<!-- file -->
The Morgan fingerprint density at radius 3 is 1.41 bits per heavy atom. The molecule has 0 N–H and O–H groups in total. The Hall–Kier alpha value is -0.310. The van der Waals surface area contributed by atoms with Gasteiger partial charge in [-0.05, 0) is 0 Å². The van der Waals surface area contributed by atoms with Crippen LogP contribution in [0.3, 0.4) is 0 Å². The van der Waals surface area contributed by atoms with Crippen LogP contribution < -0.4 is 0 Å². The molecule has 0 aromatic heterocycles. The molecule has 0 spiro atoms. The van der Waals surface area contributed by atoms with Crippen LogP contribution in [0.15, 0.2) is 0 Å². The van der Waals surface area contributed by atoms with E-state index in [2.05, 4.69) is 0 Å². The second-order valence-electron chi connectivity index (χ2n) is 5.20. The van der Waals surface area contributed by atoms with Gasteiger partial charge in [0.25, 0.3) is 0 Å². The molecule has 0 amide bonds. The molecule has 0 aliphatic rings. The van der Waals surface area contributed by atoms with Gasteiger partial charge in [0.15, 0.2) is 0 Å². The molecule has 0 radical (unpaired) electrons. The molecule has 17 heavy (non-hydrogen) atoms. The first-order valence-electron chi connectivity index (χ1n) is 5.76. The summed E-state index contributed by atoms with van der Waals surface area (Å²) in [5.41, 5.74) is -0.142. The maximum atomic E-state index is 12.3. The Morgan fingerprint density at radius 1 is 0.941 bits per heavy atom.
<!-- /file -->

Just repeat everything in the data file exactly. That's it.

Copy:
The Morgan fingerprint density at radius 3 is 1.41 bits per heavy atom. The molecule has 0 N–H and O–H groups in total. The Hall–Kier alpha value is -0.310. The van der Waals surface area contributed by atoms with Gasteiger partial charge in [-0.05, 0) is 0 Å². The van der Waals surface area contributed by atoms with Crippen LogP contribution in [0.3, 0.4) is 0 Å². The van der Waals surface area contributed by atoms with Crippen LogP contribution < -0.4 is 0 Å². The molecule has 0 aromatic heterocycles. The molecule has 0 spiro atoms. The van der Waals surface area contributed by atoms with Crippen LogP contribution in [0.15, 0.2) is 0 Å². The van der Waals surface area contributed by atoms with E-state index in [2.05, 4.69) is 0 Å². The second-order valence-electron chi connectivity index (χ2n) is 5.20. The van der Waals surface area contributed by atoms with Gasteiger partial charge in [0.25, 0.3) is 0 Å². The molecule has 0 amide bonds. The molecule has 0 aliphatic rings. The van der Waals surface area contributed by atoms with Gasteiger partial charge in [0.15, 0.2) is 0 Å². The molecule has 0 radical (unpaired) electrons. The molecule has 17 heavy (non-hydrogen) atoms. The first-order valence-electron chi connectivity index (χ1n) is 5.76. The summed E-state index contributed by atoms with van der Waals surface area (Å²) in [5.41, 5.74) is -0.142. The maximum atomic E-state index is 12.3. The Morgan fingerprint density at radius 1 is 0.941 bits per heavy atom.